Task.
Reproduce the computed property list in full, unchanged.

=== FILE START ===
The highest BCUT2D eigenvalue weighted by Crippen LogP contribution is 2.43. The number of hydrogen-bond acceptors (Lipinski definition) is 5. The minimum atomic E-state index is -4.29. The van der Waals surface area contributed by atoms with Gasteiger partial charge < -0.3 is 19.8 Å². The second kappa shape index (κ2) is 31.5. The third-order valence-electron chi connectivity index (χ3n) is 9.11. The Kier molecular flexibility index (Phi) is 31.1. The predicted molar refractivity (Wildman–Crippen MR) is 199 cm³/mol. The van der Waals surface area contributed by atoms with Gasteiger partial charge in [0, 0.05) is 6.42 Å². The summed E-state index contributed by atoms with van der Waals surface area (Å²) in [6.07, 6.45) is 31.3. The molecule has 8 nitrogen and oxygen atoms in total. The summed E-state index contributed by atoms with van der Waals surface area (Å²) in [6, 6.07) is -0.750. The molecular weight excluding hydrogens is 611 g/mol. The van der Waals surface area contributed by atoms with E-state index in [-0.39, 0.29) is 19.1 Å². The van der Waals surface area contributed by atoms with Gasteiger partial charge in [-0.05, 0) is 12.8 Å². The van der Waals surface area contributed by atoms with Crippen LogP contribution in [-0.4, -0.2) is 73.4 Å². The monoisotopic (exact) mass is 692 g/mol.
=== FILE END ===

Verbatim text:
The highest BCUT2D eigenvalue weighted by Crippen LogP contribution is 2.43. The number of hydrogen-bond acceptors (Lipinski definition) is 5. The minimum atomic E-state index is -4.29. The van der Waals surface area contributed by atoms with Gasteiger partial charge < -0.3 is 19.8 Å². The second kappa shape index (κ2) is 31.5. The third-order valence-electron chi connectivity index (χ3n) is 9.11. The Kier molecular flexibility index (Phi) is 31.1. The predicted molar refractivity (Wildman–Crippen MR) is 199 cm³/mol. The van der Waals surface area contributed by atoms with Gasteiger partial charge in [0, 0.05) is 6.42 Å². The summed E-state index contributed by atoms with van der Waals surface area (Å²) in [6.07, 6.45) is 31.3. The molecule has 8 nitrogen and oxygen atoms in total. The summed E-state index contributed by atoms with van der Waals surface area (Å²) in [6, 6.07) is -0.750. The molecular weight excluding hydrogens is 611 g/mol. The van der Waals surface area contributed by atoms with E-state index in [-0.39, 0.29) is 19.1 Å². The van der Waals surface area contributed by atoms with Gasteiger partial charge in [-0.05, 0) is 12.8 Å². The van der Waals surface area contributed by atoms with Crippen LogP contribution in [-0.4, -0.2) is 73.4 Å². The monoisotopic (exact) mass is 692 g/mol.